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F. Scott Fitzgerald

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  1. Introduction
  2. The book The Great Gatsby
  3. Descriptions of Daisy's voice
  4. An analysis of Bernice Bobs Her Hair
  5. Conclusion
  6. Works cited

It is a well-established notion that in his writings, F. Scott Fitzgerald was able to capture the spirit of the 1920's like few other authors. As a member of the Lost Generation, the group of writers who worked in the years following the First World War, Fitzgerald's novels and short stories are rife with the wealth, luxury, splendor, and decadence of the times. However, behind this analysis of the social order of America during the Roaring Twenties, lies a hidden criticism of capitalism as a corrupt and dying economic system that mirrors the values and ideas of Karl Marx and his ?Communist Manifesto.? Consequently, a predominantly Communist theme that is common in much of Fitzgerald's work is the idea that capitalism transforms everything, and everybody, into a ?commercial commodity.? Specifically, in ?The Great Gatsby,? ?Bernice Bobs Her Hair,? and ?Head and Shoulders,? Fitzgerald displays how Daisy, Bernice, and Marcia are viewed by society as objects to be bought and sold, with their attractiveness as purchases depending largely on their presentation of themselves .

[...] In Great Gatsby,? Fitzgerald expresses his ideas about the transformation of women into commercial commodities through the character of Daisy Buchannon. Daisy is the most desirable object of the entire book, wanted by both Gatsby and Tom, but her most desirable feature is not her personality or her intelligence, but rather her voice: is invariably associated with the things that surround her, her car and her house particularly, and most of all her voice.?[5] Each time Fitzgerald introduces Daisy, he makes a pointed reference to her voice, it's ability to excite and move any listener, and it is clear that everyone around her acknowledges that her attractiveness is due to her voice[6]: Gatsby describes it as ?full of money;? Nick speaks of it as a "deathless song."[7] Furthermore, Daisy rarely anything, but instead, or ?whispers,? always ?compelling the listener forward for her breathless message.?[8] Later descriptions of Daisy's voice, including her song at one of Gatsby's parties, a ?husky, rhythmic whisper,? serve to further show that Daisy's voice is the overpowering feature that relates to her attractiveness and desirability, much in the same way that today's consumers value the sound quality of Dolby Digital 5.1 Surround Sound. [...]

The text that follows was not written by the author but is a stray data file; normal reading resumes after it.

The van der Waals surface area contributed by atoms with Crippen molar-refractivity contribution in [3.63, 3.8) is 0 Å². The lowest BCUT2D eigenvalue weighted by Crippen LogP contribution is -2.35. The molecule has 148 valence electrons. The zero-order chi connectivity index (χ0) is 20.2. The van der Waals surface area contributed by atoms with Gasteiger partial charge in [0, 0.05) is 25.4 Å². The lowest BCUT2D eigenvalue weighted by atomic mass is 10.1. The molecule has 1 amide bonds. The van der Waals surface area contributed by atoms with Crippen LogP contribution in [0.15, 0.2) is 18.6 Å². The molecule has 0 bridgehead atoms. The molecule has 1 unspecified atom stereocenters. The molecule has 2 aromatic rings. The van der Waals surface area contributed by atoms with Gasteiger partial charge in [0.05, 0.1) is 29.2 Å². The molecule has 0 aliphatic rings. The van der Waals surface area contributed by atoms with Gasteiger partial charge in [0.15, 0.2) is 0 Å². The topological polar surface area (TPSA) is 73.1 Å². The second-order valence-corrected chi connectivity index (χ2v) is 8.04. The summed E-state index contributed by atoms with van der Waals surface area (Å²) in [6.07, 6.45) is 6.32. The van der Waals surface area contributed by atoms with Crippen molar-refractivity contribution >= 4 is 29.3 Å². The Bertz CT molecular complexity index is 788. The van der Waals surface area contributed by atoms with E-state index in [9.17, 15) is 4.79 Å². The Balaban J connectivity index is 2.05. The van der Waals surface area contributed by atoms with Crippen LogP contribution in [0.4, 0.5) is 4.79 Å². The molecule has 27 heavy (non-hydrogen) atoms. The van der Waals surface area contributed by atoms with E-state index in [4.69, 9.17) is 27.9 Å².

[...] "Possessions in The Great Gatsby." Southern Review. Vol Issue 2Spring 2001 187- May 2006 . Fitzgerald, F. Scott. "Bernice Bobs Her Hair." Writings by Fitzgerald Jan 1998. University of South Carolina May 2006 Fitzgerald, [...]

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